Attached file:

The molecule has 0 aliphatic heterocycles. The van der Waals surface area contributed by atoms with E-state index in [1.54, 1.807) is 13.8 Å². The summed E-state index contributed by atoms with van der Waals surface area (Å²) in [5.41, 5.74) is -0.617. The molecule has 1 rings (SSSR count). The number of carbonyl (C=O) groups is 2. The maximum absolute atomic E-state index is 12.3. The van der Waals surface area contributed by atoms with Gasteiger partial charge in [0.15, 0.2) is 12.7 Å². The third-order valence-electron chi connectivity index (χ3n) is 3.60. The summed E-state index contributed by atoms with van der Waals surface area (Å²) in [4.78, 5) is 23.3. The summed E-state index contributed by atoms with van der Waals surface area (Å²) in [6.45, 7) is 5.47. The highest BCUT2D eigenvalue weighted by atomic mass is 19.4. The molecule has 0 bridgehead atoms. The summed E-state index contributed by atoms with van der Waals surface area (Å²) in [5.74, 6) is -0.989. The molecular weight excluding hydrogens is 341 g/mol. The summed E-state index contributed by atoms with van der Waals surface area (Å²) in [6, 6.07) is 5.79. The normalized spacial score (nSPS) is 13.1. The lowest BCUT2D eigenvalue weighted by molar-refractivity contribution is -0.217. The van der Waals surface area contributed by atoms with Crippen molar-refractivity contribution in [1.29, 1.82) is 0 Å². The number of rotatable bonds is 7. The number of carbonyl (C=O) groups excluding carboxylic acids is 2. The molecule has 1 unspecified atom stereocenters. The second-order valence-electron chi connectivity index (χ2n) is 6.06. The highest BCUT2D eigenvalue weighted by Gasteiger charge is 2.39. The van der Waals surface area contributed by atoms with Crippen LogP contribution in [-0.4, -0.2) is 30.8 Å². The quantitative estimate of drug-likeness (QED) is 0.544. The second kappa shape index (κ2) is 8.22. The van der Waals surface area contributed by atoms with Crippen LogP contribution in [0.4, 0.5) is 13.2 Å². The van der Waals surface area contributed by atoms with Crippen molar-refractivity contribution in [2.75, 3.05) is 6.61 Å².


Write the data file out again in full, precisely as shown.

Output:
The molecule has 0 aliphatic heterocycles. The van der Waals surface area contributed by atoms with E-state index in [1.54, 1.807) is 13.8 Å². The summed E-state index contributed by atoms with van der Waals surface area (Å²) in [5.41, 5.74) is -0.617. The molecule has 1 rings (SSSR count). The number of carbonyl (C=O) groups is 2. The maximum absolute atomic E-state index is 12.3. The van der Waals surface area contributed by atoms with Gasteiger partial charge in [0.15, 0.2) is 12.7 Å². The third-order valence-electron chi connectivity index (χ3n) is 3.60. The summed E-state index contributed by atoms with van der Waals surface area (Å²) in [4.78, 5) is 23.3. The summed E-state index contributed by atoms with van der Waals surface area (Å²) in [6.45, 7) is 5.47. The highest BCUT2D eigenvalue weighted by atomic mass is 19.4. The molecule has 0 bridgehead atoms. The summed E-state index contributed by atoms with van der Waals surface area (Å²) in [5.74, 6) is -0.989. The molecular weight excluding hydrogens is 341 g/mol. The summed E-state index contributed by atoms with van der Waals surface area (Å²) in [6, 6.07) is 5.79. The normalized spacial score (nSPS) is 13.1. The lowest BCUT2D eigenvalue weighted by molar-refractivity contribution is -0.217. The van der Waals surface area contributed by atoms with Crippen molar-refractivity contribution in [1.29, 1.82) is 0 Å². The number of rotatable bonds is 7. The number of carbonyl (C=O) groups excluding carboxylic acids is 2. The molecule has 1 unspecified atom stereocenters. The second-order valence-electron chi connectivity index (χ2n) is 6.06. The highest BCUT2D eigenvalue weighted by Gasteiger charge is 2.39. The van der Waals surface area contributed by atoms with Crippen LogP contribution in [-0.4, -0.2) is 30.8 Å². The quantitative estimate of drug-likeness (QED) is 0.544. The second kappa shape index (κ2) is 8.22. The van der Waals surface area contributed by atoms with Crippen LogP contribution in [0.4, 0.5) is 13.2 Å². The van der Waals surface area contributed by atoms with Crippen molar-refractivity contribution in [2.75, 3.05) is 6.61 Å².